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Reducing Redundancy Pay is a High Bar to Jump
As is well known, the Fair Work Act 2009 requires employers to make a redundancy payment to an employee whose employment has been terminated because the employer no longer requires the job to be done by anyone, or because of insolvency.
Despite this, the Act also provides the Fair Work Commission with discretion to reduce the amount of the redundancy pay (including reducing it to nil) if:
- the employer obtains other acceptable employment for the employee; or
- the employer is unable to pay the amount.
Applications for a reduction to redundancy pay have often been unsuccessful, and two recent cases provide further insight to the Commission’s approach to each of these grounds.
Obtaining acceptable employment
The employer, the Kelly Group, sought for the Commission to reduce the redundancy pay owed to a dismissed employee on the grounds she was offered suitable alternative employment. The employer claimed the employee was offered two positions of suitable employment (with unrelated companies).
The Commission had to first consider whether the employer “obtained” the offer for the employee. Only if the employer “obtained” the offer would it be necessary to consider whether those offers met the threshold required for “other acceptable employment”.
In respect of the first offer, both parties agreed that the employee had initiated contact with the first potential new employer and only after this did the employer have contact to discuss the terms on which an offer might be made.
In respect of the second offer, the Commission found the employee was the “driving force” in securing the offer of employment, and how she became aware of the available position (which was through the employer) was irrelevant.
Ultimately, the Commission found the employer had not obtained either offer for the employee. Despite this, Commissioner went on to consider if the first role would constitute other acceptable employment (if it had been obtained by the employer). The Commission outlined a number of factors to be considered, including the nature of the work, job security, and hours of work. While the Commission found that the requirement to work the same number of hours over an extra day was unlikely to prevent the offer from being other acceptable employment, the change in title and duties did.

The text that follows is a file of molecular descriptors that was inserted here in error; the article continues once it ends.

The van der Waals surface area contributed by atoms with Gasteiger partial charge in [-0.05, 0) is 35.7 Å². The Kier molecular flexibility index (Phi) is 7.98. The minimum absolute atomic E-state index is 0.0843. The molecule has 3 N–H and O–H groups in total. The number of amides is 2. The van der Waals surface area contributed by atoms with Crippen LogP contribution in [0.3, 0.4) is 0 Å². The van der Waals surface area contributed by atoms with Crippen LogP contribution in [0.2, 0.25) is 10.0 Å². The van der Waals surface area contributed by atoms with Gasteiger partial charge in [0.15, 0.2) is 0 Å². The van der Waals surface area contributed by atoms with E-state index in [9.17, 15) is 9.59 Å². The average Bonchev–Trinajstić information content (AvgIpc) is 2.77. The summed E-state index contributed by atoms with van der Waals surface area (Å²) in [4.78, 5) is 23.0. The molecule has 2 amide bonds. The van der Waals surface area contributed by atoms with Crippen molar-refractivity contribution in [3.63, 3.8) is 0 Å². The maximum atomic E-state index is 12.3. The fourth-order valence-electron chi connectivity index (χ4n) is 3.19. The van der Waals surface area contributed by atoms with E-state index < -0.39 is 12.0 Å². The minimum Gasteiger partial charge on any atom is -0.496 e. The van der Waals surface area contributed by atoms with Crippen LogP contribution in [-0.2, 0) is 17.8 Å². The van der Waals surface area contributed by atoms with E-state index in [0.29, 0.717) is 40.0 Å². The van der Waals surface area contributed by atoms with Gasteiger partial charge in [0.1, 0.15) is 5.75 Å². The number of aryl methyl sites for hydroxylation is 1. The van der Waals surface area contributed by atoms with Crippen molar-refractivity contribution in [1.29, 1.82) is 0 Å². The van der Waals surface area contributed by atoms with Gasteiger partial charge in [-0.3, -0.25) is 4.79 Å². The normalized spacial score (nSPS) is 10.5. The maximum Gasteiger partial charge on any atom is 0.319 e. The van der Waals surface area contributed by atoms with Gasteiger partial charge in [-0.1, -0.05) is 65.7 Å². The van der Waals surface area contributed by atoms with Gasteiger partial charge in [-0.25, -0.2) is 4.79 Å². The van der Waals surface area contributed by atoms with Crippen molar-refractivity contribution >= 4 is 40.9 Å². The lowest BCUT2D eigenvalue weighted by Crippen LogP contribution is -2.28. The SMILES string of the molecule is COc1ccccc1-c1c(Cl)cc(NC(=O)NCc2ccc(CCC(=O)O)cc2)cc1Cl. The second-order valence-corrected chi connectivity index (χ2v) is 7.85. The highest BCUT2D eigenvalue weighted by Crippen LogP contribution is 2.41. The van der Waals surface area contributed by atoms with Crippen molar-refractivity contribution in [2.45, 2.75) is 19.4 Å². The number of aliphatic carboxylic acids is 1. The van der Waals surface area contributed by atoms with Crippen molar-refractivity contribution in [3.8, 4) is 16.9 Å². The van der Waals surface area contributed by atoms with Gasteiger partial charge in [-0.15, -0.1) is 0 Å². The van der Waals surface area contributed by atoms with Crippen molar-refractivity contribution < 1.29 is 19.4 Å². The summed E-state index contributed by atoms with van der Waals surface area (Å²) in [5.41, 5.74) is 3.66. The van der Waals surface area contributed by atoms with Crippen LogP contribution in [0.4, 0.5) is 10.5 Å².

Cannot pay the amount
The employer, RingIR Pty Ltd, sought for the Commission to reduce (to nil) the redundancy pay due to five redundant employees, on the ground they were unable to pay because of the risk it would “pose to its solvency.” The Applicant also sought that they should be treated as a small business, due to the size of its Australian operations, and despite being an associated entity to a US-based company (Ring IR Inc).
In rejecting the claim that the employer was a small business, the Commission noted that this was not a matter of discretion, and instead turned on the total number of employees across the employer and its associated entitled (which totalled seventeen).
In respect of the alleged incapacity to pay, the employer provided evidence of a range of financial matters which underpinned its submission that it could not afford to pay the redundancy payments (which totalled just under $107,000). The financial matters arose from a number of factors, including recent setbacks in some major contracts and other external issues.
While the Commission accepted that the employer’s cash flow was strained it noted the recent recruitment of a new Chief Executive Office, who under the terms of their contract benefited from a salary increase of $110,000 which commenced during the same period in which the employees were made redundant. The Commission also referred to the various assets available to the employer, including the apparent previous willingness of the parent company to assist in providing resources when the subsidiary required assistance.
The Commission also suggested the employer could have initiated discussions with the CEO in an effort to negotiate the deferral of the salary increase to facilitate the redundancy payments.
The Commission was ultimately not persuaded the employer could not pay the redundancy amounts, and ordered for all five employees to receive their full redundancy payments.
As employers increasingly begin reviewing their operations for efficiencies and cost savings in the current economic climate, these cases serve as a timely reminder of the conditions and evidentiary burden that will need to be met by an employer before the Commission will consider exercising its discretion to reduce the amount of redundancy pay to be made to a redundant employee.